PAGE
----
- Question from Kate: Is it better to talk individually to each family member about what is happening to me, or should I gather them all together and discuss it with the group?
Rosalind Kleban, L.C.S.W.
I think that's up to you. Every person knows her family, and each member is different. The way you speak to some may be different than with others. In that case, you need to do it individually. But if, historically, you do everything in groups, then do it in a group. Whichever way is comfortable for you is best. You should feel free to share as much or as little as you like. And that's a decision every woman should make for herself before she speaks to her family.
You don't want to be thrown by questions; you want to be prepared. If you choose, you certainly can answer all their questions and give details. Or if you prefer, you could explain to friends and relatives that there are a lot of things you'd rather not talk about. Just because a question is asked doesn't mean is has to be answered.
The same goes for husbands. Your friends and coworkers might ask all sorts of well-meaning but too intimate questions. You can choose to answer or choose to say that's something I don't want to talk about right now.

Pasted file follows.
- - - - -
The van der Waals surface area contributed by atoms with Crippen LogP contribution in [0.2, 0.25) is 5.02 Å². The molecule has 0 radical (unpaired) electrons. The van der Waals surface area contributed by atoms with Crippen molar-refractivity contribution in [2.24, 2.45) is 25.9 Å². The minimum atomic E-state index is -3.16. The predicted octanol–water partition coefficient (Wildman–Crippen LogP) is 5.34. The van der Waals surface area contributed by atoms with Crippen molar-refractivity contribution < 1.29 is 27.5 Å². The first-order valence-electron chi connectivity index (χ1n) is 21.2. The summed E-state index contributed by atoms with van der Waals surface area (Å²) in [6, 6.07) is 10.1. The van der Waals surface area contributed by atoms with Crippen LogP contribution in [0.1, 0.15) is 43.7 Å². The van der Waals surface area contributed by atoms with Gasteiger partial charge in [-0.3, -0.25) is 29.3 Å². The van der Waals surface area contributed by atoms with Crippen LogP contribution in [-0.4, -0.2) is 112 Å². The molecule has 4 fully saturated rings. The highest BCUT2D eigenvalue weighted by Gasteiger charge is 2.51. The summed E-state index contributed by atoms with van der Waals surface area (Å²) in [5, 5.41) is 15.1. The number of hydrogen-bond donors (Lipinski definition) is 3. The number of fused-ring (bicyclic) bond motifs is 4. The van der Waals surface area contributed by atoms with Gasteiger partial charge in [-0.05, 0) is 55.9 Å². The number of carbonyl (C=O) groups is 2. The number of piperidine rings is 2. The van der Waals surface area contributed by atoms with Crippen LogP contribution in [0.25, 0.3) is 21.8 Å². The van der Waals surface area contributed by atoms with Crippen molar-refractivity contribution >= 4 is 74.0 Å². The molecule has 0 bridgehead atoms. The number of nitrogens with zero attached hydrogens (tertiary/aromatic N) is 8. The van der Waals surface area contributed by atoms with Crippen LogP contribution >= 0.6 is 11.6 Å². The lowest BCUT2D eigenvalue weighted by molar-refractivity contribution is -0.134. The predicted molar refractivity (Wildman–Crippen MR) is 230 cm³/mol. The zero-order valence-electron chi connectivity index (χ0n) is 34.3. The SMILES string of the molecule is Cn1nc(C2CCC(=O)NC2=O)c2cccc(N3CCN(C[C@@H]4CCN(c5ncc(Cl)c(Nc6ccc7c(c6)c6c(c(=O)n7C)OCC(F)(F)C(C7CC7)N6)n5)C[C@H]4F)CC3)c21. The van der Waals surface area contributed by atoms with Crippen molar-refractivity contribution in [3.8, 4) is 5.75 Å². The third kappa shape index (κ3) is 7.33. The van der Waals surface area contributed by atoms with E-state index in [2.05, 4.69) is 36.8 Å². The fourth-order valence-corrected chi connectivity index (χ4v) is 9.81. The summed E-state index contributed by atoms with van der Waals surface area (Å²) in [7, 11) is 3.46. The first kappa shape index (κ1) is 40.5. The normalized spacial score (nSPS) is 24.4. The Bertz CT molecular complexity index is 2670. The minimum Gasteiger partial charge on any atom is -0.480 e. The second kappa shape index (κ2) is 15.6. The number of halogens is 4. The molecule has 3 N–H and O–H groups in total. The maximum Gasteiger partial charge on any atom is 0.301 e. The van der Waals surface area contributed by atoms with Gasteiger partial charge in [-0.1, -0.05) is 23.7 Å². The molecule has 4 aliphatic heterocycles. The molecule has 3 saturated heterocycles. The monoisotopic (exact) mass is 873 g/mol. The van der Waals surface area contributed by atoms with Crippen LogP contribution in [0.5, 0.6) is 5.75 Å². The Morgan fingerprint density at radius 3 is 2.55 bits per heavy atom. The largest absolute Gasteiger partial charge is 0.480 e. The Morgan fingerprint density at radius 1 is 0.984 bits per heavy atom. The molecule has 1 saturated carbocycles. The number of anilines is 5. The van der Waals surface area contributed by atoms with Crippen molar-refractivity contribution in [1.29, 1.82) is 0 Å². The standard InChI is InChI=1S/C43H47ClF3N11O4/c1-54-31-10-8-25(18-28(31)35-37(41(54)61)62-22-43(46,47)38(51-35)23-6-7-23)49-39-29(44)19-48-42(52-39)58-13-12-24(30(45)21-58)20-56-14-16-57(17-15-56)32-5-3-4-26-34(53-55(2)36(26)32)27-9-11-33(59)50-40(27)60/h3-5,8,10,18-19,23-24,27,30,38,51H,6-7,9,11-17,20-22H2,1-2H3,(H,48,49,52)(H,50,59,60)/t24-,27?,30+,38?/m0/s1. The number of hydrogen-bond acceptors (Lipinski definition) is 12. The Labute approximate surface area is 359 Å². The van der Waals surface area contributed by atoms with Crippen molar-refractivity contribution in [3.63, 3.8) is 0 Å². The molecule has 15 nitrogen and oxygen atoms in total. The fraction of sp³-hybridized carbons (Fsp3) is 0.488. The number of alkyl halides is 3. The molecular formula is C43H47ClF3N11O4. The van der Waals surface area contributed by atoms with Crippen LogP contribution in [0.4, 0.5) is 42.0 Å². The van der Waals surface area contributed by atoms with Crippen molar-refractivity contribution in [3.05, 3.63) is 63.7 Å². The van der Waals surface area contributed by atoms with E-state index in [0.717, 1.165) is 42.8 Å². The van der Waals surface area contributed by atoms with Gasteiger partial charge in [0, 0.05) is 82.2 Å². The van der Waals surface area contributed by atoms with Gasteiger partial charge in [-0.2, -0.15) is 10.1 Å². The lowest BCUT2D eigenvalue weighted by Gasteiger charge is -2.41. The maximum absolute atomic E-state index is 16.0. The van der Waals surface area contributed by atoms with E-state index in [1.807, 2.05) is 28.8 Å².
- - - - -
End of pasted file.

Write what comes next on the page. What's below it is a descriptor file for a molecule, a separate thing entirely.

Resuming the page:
Editor's note: To find out more, see Breastcancer.org's section on Talking to Your Family and Friends about Breast Cancer.
On Wednesday, September 15, 2004, our Ask-the-Expert Online Conference was called Family and Loved Ones. Rosalind Kleban, L.C.S.W., author Marc Silver, and moderator Marisa Weiss, M.D. answered your questions about the issues surrounding family members and caregivers living with and caring for women affected by breast cancer.
The materials presented in these conferences do not necessarily reflect the views of Breastcancer.org. A qualified healthcare professional should be consulted before using any therapeutic product or regimen discussed. All readers should verify all information and data before employing any therapies described here.
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